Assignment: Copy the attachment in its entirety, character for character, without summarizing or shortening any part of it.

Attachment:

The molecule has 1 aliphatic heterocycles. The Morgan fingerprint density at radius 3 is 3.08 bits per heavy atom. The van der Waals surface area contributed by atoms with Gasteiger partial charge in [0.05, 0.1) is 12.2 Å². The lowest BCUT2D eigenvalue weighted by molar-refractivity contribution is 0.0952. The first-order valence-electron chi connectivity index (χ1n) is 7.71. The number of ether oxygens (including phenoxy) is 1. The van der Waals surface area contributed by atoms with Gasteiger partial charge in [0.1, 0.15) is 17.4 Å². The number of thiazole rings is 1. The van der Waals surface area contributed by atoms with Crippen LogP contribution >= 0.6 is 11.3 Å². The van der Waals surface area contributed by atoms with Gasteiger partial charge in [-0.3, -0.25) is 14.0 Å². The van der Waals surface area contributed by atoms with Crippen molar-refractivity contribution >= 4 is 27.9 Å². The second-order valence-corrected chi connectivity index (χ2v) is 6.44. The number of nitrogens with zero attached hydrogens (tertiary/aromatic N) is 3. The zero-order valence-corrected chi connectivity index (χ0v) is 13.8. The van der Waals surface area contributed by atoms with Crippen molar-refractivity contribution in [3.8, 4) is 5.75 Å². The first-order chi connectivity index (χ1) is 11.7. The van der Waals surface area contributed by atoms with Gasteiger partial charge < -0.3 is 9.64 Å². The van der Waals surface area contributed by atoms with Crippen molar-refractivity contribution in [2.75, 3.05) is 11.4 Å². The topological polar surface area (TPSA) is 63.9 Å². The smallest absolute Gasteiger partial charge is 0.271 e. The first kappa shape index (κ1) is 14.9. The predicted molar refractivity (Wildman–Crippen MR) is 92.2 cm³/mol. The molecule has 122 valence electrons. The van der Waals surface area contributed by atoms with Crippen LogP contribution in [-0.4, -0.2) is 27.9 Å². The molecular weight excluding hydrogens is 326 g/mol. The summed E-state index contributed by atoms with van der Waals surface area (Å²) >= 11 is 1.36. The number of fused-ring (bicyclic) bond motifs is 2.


The molecule has 1 aliphatic heterocycles. The Morgan fingerprint density at radius 3 is 3.08 bits per heavy atom. The van der Waals surface area contributed by atoms with Gasteiger partial charge in [0.05, 0.1) is 12.2 Å². The lowest BCUT2D eigenvalue weighted by molar-refractivity contribution is 0.0952. The first-order valence-electron chi connectivity index (χ1n) is 7.71. The number of ether oxygens (including phenoxy) is 1. The van der Waals surface area contributed by atoms with Gasteiger partial charge in [0.1, 0.15) is 17.4 Å². The number of thiazole rings is 1. The van der Waals surface area contributed by atoms with Crippen LogP contribution >= 0.6 is 11.3 Å². The van der Waals surface area contributed by atoms with Gasteiger partial charge in [-0.3, -0.25) is 14.0 Å². The van der Waals surface area contributed by atoms with Crippen molar-refractivity contribution >= 4 is 27.9 Å². The second-order valence-corrected chi connectivity index (χ2v) is 6.44. The number of nitrogens with zero attached hydrogens (tertiary/aromatic N) is 3. The zero-order valence-corrected chi connectivity index (χ0v) is 13.8. The van der Waals surface area contributed by atoms with Crippen molar-refractivity contribution in [3.8, 4) is 5.75 Å². The first-order chi connectivity index (χ1) is 11.7. The van der Waals surface area contributed by atoms with Gasteiger partial charge < -0.3 is 9.64 Å². The van der Waals surface area contributed by atoms with Crippen molar-refractivity contribution in [2.75, 3.05) is 11.4 Å². The topological polar surface area (TPSA) is 63.9 Å². The smallest absolute Gasteiger partial charge is 0.271 e. The first kappa shape index (κ1) is 14.9. The predicted molar refractivity (Wildman–Crippen MR) is 92.2 cm³/mol. The molecule has 122 valence electrons. The van der Waals surface area contributed by atoms with Crippen LogP contribution in [-0.4, -0.2) is 27.9 Å². The molecular weight excluding hydrogens is 326 g/mol. The summed E-state index contributed by atoms with van der Waals surface area (Å²) >= 11 is 1.36. The number of fused-ring (bicyclic) bond motifs is 2.